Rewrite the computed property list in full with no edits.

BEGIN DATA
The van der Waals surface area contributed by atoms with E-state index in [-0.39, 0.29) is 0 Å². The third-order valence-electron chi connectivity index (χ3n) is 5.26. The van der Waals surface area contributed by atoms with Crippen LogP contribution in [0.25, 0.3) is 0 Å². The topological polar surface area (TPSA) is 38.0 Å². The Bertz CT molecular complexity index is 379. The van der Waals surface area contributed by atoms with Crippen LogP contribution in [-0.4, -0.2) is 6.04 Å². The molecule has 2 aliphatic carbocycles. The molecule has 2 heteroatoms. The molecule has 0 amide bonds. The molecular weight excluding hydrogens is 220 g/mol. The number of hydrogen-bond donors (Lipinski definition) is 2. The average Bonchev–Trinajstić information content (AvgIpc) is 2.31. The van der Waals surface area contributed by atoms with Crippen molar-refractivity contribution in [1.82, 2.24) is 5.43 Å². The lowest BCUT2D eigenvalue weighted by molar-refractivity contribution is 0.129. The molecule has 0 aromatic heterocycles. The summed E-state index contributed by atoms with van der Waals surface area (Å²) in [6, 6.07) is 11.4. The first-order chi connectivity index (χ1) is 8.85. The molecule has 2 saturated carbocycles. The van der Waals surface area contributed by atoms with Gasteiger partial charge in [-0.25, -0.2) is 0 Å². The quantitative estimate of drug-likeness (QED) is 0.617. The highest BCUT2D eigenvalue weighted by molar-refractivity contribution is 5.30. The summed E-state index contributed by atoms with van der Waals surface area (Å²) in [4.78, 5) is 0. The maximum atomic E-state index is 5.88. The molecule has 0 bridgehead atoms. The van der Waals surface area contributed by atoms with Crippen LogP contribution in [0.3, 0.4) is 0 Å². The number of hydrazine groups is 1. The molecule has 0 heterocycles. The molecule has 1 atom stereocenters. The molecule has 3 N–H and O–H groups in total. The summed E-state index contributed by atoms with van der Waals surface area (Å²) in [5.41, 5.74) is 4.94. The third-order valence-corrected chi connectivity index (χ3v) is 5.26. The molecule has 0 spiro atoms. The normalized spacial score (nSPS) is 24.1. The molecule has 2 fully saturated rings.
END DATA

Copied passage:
The van der Waals surface area contributed by atoms with E-state index in [-0.39, 0.29) is 0 Å². The third-order valence-electron chi connectivity index (χ3n) is 5.26. The van der Waals surface area contributed by atoms with Crippen LogP contribution in [0.25, 0.3) is 0 Å². The topological polar surface area (TPSA) is 38.0 Å². The Bertz CT molecular complexity index is 379. The van der Waals surface area contributed by atoms with Crippen LogP contribution in [-0.4, -0.2) is 6.04 Å². The molecule has 2 aliphatic carbocycles. The molecule has 2 heteroatoms. The molecule has 0 amide bonds. The molecular weight excluding hydrogens is 220 g/mol. The number of hydrogen-bond donors (Lipinski definition) is 2. The average Bonchev–Trinajstić information content (AvgIpc) is 2.31. The van der Waals surface area contributed by atoms with Crippen molar-refractivity contribution in [1.82, 2.24) is 5.43 Å². The lowest BCUT2D eigenvalue weighted by molar-refractivity contribution is 0.129. The molecule has 0 aromatic heterocycles. The summed E-state index contributed by atoms with van der Waals surface area (Å²) in [6, 6.07) is 11.4. The first-order chi connectivity index (χ1) is 8.85. The molecule has 2 saturated carbocycles. The van der Waals surface area contributed by atoms with Gasteiger partial charge in [-0.25, -0.2) is 0 Å². The quantitative estimate of drug-likeness (QED) is 0.617. The highest BCUT2D eigenvalue weighted by molar-refractivity contribution is 5.30. The summed E-state index contributed by atoms with van der Waals surface area (Å²) in [4.78, 5) is 0. The maximum atomic E-state index is 5.88. The molecule has 0 bridgehead atoms. The van der Waals surface area contributed by atoms with Crippen LogP contribution in [0.3, 0.4) is 0 Å². The number of hydrazine groups is 1. The molecule has 0 heterocycles. The molecule has 1 atom stereocenters. The molecule has 3 N–H and O–H groups in total. The summed E-state index contributed by atoms with van der Waals surface area (Å²) in [5.41, 5.74) is 4.94. The third-order valence-corrected chi connectivity index (χ3v) is 5.26. The molecule has 0 spiro atoms. The normalized spacial score (nSPS) is 24.1. The molecule has 2 fully saturated rings.